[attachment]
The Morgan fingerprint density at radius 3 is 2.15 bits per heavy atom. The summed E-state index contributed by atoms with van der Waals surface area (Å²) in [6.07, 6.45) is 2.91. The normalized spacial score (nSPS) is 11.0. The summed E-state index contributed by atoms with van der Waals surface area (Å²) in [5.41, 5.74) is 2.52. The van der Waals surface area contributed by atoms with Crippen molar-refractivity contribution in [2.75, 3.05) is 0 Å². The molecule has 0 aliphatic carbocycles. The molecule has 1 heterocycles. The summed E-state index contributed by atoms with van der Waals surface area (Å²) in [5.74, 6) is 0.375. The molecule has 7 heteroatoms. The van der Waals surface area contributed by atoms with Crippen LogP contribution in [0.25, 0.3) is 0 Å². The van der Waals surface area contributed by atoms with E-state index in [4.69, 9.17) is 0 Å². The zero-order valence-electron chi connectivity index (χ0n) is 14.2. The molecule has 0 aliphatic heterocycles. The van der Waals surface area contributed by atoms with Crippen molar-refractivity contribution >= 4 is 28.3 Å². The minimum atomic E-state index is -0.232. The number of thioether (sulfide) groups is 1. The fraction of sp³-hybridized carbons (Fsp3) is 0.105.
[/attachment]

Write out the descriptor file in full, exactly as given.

The Morgan fingerprint density at radius 3 is 2.15 bits per heavy atom. The summed E-state index contributed by atoms with van der Waals surface area (Å²) in [6.07, 6.45) is 2.91. The normalized spacial score (nSPS) is 11.0. The summed E-state index contributed by atoms with van der Waals surface area (Å²) in [5.41, 5.74) is 2.52. The van der Waals surface area contributed by atoms with Crippen molar-refractivity contribution in [2.75, 3.05) is 0 Å². The molecule has 0 aliphatic carbocycles. The molecule has 1 heterocycles. The summed E-state index contributed by atoms with van der Waals surface area (Å²) in [5.74, 6) is 0.375. The molecule has 7 heteroatoms. The van der Waals surface area contributed by atoms with Crippen LogP contribution in [0.25, 0.3) is 0 Å². The van der Waals surface area contributed by atoms with E-state index in [4.69, 9.17) is 0 Å². The zero-order valence-electron chi connectivity index (χ0n) is 14.2. The molecule has 0 aliphatic heterocycles. The van der Waals surface area contributed by atoms with Crippen molar-refractivity contribution >= 4 is 28.3 Å². The minimum atomic E-state index is -0.232. The number of thioether (sulfide) groups is 1. The fraction of sp³-hybridized carbons (Fsp3) is 0.105.